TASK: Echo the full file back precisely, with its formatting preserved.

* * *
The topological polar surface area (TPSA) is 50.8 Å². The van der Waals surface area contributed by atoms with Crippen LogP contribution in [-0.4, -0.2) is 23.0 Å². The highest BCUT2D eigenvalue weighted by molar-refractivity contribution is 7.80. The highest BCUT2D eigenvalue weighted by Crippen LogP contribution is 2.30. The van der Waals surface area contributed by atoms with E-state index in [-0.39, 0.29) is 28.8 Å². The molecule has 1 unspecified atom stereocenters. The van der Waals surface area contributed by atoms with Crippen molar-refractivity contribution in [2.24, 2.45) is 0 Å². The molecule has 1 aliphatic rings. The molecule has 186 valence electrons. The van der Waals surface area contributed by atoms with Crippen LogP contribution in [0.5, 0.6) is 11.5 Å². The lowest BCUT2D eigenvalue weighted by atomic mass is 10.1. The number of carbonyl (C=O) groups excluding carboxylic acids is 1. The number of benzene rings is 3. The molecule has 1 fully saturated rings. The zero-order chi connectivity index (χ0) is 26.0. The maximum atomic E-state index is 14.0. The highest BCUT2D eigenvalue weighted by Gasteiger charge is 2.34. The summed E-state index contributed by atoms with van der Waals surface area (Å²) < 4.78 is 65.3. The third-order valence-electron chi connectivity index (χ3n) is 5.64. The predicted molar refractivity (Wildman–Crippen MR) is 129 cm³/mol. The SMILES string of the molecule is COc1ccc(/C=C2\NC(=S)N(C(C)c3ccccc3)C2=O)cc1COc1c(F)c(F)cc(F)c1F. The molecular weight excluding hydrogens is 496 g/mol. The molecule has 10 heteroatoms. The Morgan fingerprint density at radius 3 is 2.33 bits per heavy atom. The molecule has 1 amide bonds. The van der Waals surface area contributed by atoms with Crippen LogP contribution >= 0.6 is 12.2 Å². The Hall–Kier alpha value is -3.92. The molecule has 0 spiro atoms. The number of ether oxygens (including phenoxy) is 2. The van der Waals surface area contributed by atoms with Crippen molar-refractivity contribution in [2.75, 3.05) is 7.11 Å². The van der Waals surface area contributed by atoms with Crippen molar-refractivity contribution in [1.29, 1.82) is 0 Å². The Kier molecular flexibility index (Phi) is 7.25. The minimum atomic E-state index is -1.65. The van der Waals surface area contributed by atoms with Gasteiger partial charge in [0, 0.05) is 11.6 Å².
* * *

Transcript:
The topological polar surface area (TPSA) is 50.8 Å². The van der Waals surface area contributed by atoms with Crippen LogP contribution in [-0.4, -0.2) is 23.0 Å². The highest BCUT2D eigenvalue weighted by molar-refractivity contribution is 7.80. The highest BCUT2D eigenvalue weighted by Crippen LogP contribution is 2.30. The van der Waals surface area contributed by atoms with E-state index in [-0.39, 0.29) is 28.8 Å². The molecule has 1 unspecified atom stereocenters. The van der Waals surface area contributed by atoms with Crippen molar-refractivity contribution in [2.24, 2.45) is 0 Å². The molecule has 1 aliphatic rings. The molecule has 186 valence electrons. The van der Waals surface area contributed by atoms with Crippen LogP contribution in [0.5, 0.6) is 11.5 Å². The lowest BCUT2D eigenvalue weighted by atomic mass is 10.1. The number of carbonyl (C=O) groups excluding carboxylic acids is 1. The number of benzene rings is 3. The molecule has 1 fully saturated rings. The zero-order chi connectivity index (χ0) is 26.0. The maximum atomic E-state index is 14.0. The highest BCUT2D eigenvalue weighted by Gasteiger charge is 2.34. The summed E-state index contributed by atoms with van der Waals surface area (Å²) < 4.78 is 65.3. The third-order valence-electron chi connectivity index (χ3n) is 5.64. The predicted molar refractivity (Wildman–Crippen MR) is 129 cm³/mol. The SMILES string of the molecule is COc1ccc(/C=C2\NC(=S)N(C(C)c3ccccc3)C2=O)cc1COc1c(F)c(F)cc(F)c1F. The molecular weight excluding hydrogens is 496 g/mol. The molecule has 10 heteroatoms. The Morgan fingerprint density at radius 3 is 2.33 bits per heavy atom. The molecule has 1 amide bonds. The van der Waals surface area contributed by atoms with Crippen LogP contribution >= 0.6 is 12.2 Å². The Hall–Kier alpha value is -3.92. The molecule has 0 spiro atoms. The number of ether oxygens (including phenoxy) is 2. The van der Waals surface area contributed by atoms with Crippen molar-refractivity contribution in [2.75, 3.05) is 7.11 Å². The van der Waals surface area contributed by atoms with Crippen molar-refractivity contribution in [1.29, 1.82) is 0 Å². The Kier molecular flexibility index (Phi) is 7.25. The minimum atomic E-state index is -1.65. The van der Waals surface area contributed by atoms with Gasteiger partial charge in [0, 0.05) is 11.6 Å².